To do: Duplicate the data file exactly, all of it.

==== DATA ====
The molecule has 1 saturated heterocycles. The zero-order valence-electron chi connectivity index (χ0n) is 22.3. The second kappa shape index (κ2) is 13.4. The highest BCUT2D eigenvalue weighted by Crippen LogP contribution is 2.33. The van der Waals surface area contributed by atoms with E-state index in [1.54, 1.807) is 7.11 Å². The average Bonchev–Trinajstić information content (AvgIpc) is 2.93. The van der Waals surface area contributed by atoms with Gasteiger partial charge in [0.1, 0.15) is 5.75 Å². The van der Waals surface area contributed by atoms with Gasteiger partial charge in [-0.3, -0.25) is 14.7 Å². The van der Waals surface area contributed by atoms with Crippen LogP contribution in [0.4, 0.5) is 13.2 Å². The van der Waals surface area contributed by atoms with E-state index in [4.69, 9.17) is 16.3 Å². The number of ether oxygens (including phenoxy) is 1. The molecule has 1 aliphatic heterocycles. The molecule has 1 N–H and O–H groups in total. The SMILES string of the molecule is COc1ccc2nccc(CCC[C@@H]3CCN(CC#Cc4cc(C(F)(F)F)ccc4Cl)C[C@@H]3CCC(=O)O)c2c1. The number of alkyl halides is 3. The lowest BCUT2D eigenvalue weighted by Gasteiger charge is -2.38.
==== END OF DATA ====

The molecule has 1 saturated heterocycles. The zero-order valence-electron chi connectivity index (χ0n) is 22.3. The second kappa shape index (κ2) is 13.4. The highest BCUT2D eigenvalue weighted by Crippen LogP contribution is 2.33. The van der Waals surface area contributed by atoms with E-state index in [1.54, 1.807) is 7.11 Å². The average Bonchev–Trinajstić information content (AvgIpc) is 2.93. The van der Waals surface area contributed by atoms with Gasteiger partial charge in [0.1, 0.15) is 5.75 Å². The van der Waals surface area contributed by atoms with Gasteiger partial charge in [-0.3, -0.25) is 14.7 Å². The van der Waals surface area contributed by atoms with Crippen LogP contribution in [0.4, 0.5) is 13.2 Å². The van der Waals surface area contributed by atoms with E-state index in [4.69, 9.17) is 16.3 Å². The number of ether oxygens (including phenoxy) is 1. The molecule has 1 aliphatic heterocycles. The molecule has 1 N–H and O–H groups in total. The SMILES string of the molecule is COc1ccc2nccc(CCC[C@@H]3CCN(CC#Cc4cc(C(F)(F)F)ccc4Cl)C[C@@H]3CCC(=O)O)c2c1. The number of alkyl halides is 3. The lowest BCUT2D eigenvalue weighted by Gasteiger charge is -2.38.